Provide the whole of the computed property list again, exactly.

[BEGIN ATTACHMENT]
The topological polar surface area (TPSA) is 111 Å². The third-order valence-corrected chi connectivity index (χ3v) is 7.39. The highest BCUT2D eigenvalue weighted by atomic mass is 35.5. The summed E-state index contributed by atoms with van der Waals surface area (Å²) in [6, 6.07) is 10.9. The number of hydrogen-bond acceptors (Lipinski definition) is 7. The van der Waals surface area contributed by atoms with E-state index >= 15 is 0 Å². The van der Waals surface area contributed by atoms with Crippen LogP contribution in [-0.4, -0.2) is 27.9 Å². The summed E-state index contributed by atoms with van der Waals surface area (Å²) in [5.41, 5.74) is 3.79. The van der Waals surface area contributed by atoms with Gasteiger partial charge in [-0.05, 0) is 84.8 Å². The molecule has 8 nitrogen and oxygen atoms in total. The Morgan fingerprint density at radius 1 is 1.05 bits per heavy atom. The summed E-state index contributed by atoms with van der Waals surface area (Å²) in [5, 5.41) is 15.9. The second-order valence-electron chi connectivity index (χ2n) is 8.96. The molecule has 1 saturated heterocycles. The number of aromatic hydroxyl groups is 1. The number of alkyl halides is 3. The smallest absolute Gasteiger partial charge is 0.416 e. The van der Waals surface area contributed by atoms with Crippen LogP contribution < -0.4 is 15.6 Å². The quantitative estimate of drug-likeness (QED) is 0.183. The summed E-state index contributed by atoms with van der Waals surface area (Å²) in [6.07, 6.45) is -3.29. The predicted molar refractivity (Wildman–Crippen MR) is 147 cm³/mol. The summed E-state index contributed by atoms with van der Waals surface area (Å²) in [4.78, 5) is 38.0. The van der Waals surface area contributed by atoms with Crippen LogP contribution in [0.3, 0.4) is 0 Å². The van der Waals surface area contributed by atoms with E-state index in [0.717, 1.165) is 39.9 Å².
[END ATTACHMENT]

The topological polar surface area (TPSA) is 111 Å². The third-order valence-corrected chi connectivity index (χ3v) is 7.39. The highest BCUT2D eigenvalue weighted by atomic mass is 35.5. The summed E-state index contributed by atoms with van der Waals surface area (Å²) in [6, 6.07) is 10.9. The number of hydrogen-bond acceptors (Lipinski definition) is 7. The van der Waals surface area contributed by atoms with E-state index >= 15 is 0 Å². The van der Waals surface area contributed by atoms with Crippen LogP contribution in [-0.4, -0.2) is 27.9 Å². The summed E-state index contributed by atoms with van der Waals surface area (Å²) in [5.41, 5.74) is 3.79. The van der Waals surface area contributed by atoms with Gasteiger partial charge in [-0.05, 0) is 84.8 Å². The molecule has 8 nitrogen and oxygen atoms in total. The Morgan fingerprint density at radius 1 is 1.05 bits per heavy atom. The summed E-state index contributed by atoms with van der Waals surface area (Å²) in [5, 5.41) is 15.9. The second-order valence-electron chi connectivity index (χ2n) is 8.96. The molecule has 1 saturated heterocycles. The number of aromatic hydroxyl groups is 1. The number of alkyl halides is 3. The smallest absolute Gasteiger partial charge is 0.416 e. The van der Waals surface area contributed by atoms with Crippen LogP contribution < -0.4 is 15.6 Å². The quantitative estimate of drug-likeness (QED) is 0.183. The summed E-state index contributed by atoms with van der Waals surface area (Å²) in [6.07, 6.45) is -3.29. The predicted molar refractivity (Wildman–Crippen MR) is 147 cm³/mol. The summed E-state index contributed by atoms with van der Waals surface area (Å²) in [4.78, 5) is 38.0. The van der Waals surface area contributed by atoms with Crippen LogP contribution in [0.3, 0.4) is 0 Å². The van der Waals surface area contributed by atoms with E-state index in [0.717, 1.165) is 39.9 Å².